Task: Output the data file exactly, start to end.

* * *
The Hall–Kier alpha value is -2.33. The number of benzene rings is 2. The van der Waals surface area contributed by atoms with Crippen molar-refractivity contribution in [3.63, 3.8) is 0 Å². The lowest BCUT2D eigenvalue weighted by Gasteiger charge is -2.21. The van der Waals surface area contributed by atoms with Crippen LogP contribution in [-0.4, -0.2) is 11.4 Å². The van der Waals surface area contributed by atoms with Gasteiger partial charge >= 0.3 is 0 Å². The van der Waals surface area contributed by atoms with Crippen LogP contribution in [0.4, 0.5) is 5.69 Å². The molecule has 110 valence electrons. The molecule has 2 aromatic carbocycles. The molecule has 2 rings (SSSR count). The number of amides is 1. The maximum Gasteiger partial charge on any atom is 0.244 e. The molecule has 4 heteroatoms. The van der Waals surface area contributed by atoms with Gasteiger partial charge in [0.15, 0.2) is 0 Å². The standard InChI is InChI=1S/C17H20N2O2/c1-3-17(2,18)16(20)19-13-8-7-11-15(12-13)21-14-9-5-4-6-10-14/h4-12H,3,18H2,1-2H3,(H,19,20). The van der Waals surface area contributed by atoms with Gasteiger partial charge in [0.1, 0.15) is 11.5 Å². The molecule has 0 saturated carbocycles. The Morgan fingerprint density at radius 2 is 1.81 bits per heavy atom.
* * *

The Hall–Kier alpha value is -2.33. The number of benzene rings is 2. The van der Waals surface area contributed by atoms with Crippen molar-refractivity contribution in [3.63, 3.8) is 0 Å². The lowest BCUT2D eigenvalue weighted by Gasteiger charge is -2.21. The van der Waals surface area contributed by atoms with Crippen LogP contribution in [-0.4, -0.2) is 11.4 Å². The van der Waals surface area contributed by atoms with Gasteiger partial charge >= 0.3 is 0 Å². The van der Waals surface area contributed by atoms with Crippen LogP contribution in [0.4, 0.5) is 5.69 Å². The molecule has 110 valence electrons. The molecule has 2 aromatic carbocycles. The molecule has 2 rings (SSSR count). The number of amides is 1. The maximum Gasteiger partial charge on any atom is 0.244 e. The molecule has 4 heteroatoms. The van der Waals surface area contributed by atoms with Gasteiger partial charge in [0.15, 0.2) is 0 Å². The standard InChI is InChI=1S/C17H20N2O2/c1-3-17(2,18)16(20)19-13-8-7-11-15(12-13)21-14-9-5-4-6-10-14/h4-12H,3,18H2,1-2H3,(H,19,20). The van der Waals surface area contributed by atoms with Gasteiger partial charge in [0.1, 0.15) is 11.5 Å². The molecule has 0 saturated carbocycles. The Morgan fingerprint density at radius 2 is 1.81 bits per heavy atom.